Monday, February 2, 2009

It's not just health care (Also: The mammogram chronicles - part 1: Moscow School of Customer Care)

It’s about time for a mammogram. Not remembering what to do, I called my local clinic and asked how to get one. “I don’t think you need a referral [She doesn't know?],” answered the nurse? clerk?. (I've never been sure of the medical qualifications of the person who answers the phone.) Pleasantly surprised, I asked if she had the number for the main breast clinic where I needed to go. “No,” she said. (Why, of course, would she?) I had to look it up.

After rummaging around for the health care catalog, I found it, and the number for the breast clinic. But to my horror, listed under breast clinic was the dreaded “telephone time.” I could only call between 8 and 9:30 am on Monday-Friday and between 3 and 4 pm on Monday-Thursday to make an appointment. It was now 10:25 am. I’d probably have to wait until tomorrow. But not completely discouraged, I called the number anyway and got some kind of automated call system. The voice said there was a callback time today at 3:20 pm. If I left my phone number, someone would call me back. Okay, I thought, I’ll bite.

At 3:30 pm the breast clinic called. “I want to schedule a mammogram,” I said. “Do you have any symptoms? Would you like a consultation?” a voice asked. Tricky question. If I said no, I'd be put at the end of the queue. Hmmm…I haven’t had a mammogram for several years or a breast exam in more than ten. Better to say yes, and I described thickening tissue under my arm and soreness. (I have lumpy breasts and these symptoms are chronic but the voice didn’t need to know that.) “I’ll talk to the doctor and call you back,” said the voice, which also noted that it was late in the day.

I kept my ears open for a phone call all the next day. No call. So the day after that, Friday, I decided to call, skip the consultation and just schedule a mammogram. But alas, I missed telephone time again. (I called around 10:00 am.) I also got a message that there were no callback times available. End of recording. I started wondering about this callback system. Does it work on a day-by-day basis only? Or can I call on a Monday and schedule a callback for Tuesday or Wednesday? Only the breast clinic knows for sure, and they're not telling.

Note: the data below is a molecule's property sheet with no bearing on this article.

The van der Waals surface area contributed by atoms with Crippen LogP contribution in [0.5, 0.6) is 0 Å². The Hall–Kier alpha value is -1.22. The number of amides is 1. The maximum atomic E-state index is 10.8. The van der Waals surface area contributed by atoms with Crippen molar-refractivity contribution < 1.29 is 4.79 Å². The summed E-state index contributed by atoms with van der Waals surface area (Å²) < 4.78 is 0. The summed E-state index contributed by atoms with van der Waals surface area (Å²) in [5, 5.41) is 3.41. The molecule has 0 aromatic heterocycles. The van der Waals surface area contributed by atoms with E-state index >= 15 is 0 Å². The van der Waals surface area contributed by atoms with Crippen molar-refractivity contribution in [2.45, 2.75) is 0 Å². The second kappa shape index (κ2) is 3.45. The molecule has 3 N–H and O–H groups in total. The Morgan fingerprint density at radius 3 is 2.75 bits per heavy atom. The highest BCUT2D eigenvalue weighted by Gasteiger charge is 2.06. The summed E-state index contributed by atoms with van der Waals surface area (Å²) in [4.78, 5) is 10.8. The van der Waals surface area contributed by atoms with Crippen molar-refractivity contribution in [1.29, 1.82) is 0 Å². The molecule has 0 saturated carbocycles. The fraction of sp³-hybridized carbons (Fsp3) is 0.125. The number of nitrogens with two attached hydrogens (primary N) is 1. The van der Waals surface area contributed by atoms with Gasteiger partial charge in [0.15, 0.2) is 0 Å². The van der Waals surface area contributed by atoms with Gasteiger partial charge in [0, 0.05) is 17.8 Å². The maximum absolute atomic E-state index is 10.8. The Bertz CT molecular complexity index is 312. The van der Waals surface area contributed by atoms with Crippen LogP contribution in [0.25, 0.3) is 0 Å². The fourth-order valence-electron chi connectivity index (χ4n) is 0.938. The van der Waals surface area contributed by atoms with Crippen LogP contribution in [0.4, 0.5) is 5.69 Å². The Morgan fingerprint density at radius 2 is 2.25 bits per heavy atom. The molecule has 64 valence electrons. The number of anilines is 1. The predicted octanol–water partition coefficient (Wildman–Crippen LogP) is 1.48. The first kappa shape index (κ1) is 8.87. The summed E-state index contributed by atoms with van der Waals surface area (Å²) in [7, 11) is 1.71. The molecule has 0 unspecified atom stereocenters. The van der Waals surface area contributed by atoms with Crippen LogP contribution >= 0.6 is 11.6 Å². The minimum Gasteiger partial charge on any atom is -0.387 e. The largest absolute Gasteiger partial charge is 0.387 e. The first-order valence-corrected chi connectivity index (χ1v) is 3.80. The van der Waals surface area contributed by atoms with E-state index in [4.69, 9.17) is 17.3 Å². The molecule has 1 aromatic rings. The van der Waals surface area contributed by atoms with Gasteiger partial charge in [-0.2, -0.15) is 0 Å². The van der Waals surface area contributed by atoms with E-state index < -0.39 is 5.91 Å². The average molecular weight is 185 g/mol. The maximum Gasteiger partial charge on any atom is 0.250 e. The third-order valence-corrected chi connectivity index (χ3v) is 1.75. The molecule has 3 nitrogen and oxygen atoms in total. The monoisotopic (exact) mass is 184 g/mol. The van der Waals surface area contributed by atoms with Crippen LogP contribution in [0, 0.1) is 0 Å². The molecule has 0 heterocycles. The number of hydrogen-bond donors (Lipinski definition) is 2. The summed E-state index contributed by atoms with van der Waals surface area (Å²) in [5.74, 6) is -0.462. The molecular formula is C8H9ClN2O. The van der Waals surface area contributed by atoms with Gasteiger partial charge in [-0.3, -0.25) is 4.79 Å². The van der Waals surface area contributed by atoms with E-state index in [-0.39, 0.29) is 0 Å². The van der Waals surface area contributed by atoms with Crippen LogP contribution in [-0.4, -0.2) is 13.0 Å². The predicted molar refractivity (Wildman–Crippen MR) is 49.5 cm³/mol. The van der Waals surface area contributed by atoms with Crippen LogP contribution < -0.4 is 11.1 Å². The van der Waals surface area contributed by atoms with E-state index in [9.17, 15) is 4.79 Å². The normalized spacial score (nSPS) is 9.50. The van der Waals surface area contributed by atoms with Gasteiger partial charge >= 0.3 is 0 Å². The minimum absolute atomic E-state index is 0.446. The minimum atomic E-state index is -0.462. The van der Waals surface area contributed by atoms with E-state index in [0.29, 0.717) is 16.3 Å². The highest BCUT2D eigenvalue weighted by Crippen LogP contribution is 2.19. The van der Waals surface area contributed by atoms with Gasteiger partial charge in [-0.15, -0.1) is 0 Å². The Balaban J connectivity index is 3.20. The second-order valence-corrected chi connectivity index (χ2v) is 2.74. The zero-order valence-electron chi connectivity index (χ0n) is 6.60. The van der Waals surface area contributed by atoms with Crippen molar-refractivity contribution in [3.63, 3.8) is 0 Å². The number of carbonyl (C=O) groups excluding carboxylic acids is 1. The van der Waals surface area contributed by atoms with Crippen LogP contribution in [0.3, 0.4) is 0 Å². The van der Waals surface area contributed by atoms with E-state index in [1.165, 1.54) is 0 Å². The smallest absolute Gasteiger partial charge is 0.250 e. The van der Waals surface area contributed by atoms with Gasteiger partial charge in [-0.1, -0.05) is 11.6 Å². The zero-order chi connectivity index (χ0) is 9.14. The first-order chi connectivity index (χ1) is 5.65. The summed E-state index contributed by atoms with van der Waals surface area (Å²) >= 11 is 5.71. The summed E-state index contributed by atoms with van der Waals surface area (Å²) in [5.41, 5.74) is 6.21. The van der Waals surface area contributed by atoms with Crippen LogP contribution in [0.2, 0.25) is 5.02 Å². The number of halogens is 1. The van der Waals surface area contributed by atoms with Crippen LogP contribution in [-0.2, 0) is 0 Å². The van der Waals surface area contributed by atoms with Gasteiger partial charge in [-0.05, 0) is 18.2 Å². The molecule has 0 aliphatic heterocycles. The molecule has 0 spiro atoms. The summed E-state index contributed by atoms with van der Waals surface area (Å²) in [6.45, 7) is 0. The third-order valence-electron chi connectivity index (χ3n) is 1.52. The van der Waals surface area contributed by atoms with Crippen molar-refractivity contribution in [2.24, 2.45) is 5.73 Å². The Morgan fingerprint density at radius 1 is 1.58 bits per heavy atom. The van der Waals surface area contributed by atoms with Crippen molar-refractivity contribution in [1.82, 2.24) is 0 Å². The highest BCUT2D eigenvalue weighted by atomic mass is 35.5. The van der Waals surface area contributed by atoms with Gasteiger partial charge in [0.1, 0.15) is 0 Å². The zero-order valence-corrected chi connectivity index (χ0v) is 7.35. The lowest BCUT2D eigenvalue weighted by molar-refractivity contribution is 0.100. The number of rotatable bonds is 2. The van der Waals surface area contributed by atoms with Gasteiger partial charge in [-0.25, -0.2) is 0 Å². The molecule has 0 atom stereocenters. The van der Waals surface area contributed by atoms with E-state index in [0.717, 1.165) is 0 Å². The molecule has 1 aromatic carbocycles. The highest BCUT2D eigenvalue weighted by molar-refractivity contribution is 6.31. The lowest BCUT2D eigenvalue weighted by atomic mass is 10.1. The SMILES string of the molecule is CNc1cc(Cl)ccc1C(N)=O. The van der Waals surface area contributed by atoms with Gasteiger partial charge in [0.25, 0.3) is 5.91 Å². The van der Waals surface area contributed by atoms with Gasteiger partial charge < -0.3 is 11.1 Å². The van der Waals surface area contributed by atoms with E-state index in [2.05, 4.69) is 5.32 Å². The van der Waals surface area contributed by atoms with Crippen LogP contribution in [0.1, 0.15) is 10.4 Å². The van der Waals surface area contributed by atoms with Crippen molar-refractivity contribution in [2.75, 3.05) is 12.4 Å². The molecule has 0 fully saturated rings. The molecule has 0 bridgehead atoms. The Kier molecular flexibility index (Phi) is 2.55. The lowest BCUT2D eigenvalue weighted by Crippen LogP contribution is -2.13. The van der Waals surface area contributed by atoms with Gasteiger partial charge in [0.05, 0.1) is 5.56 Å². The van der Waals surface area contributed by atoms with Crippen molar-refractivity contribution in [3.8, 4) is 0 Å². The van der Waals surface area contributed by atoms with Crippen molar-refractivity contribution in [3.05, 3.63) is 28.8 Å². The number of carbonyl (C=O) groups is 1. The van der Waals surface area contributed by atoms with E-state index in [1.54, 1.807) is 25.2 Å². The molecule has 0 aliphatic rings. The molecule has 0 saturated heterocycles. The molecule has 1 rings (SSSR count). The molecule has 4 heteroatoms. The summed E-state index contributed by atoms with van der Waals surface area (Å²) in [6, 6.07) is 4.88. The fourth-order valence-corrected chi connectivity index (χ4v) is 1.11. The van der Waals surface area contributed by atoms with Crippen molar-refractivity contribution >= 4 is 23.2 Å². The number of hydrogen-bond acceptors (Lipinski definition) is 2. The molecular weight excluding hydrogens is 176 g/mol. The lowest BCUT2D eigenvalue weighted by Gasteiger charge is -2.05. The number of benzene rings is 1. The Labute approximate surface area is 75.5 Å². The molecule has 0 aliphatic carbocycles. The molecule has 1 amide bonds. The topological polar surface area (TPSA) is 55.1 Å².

So this morning, Monday, I made sure to call during telephone time. I got a recorded message saying there was a callback time available at 9:25. (It was now 9:30.) I took it and thought if they don’t call, at least I can call again later in the morning.

About five minutes later the phone rang. “I want to schedule a mammogram,” I said. “Do you have any symptoms?” asked the voice. Oh, no, I thought! I’m not getting trapped into this again! But I couldn't resist completely. “Yes,” I answered, “but it’s not worth discussing since I talked to someone last week who promised to call back, but never did. I just want to schedule a mammogram.” “Just a minute,” said the voice, which could figure out who I was through my national identification number, which I had to provide when I scheduled the callback. Pause. “I see it here. You’re ‘wait.’ You need a referral.”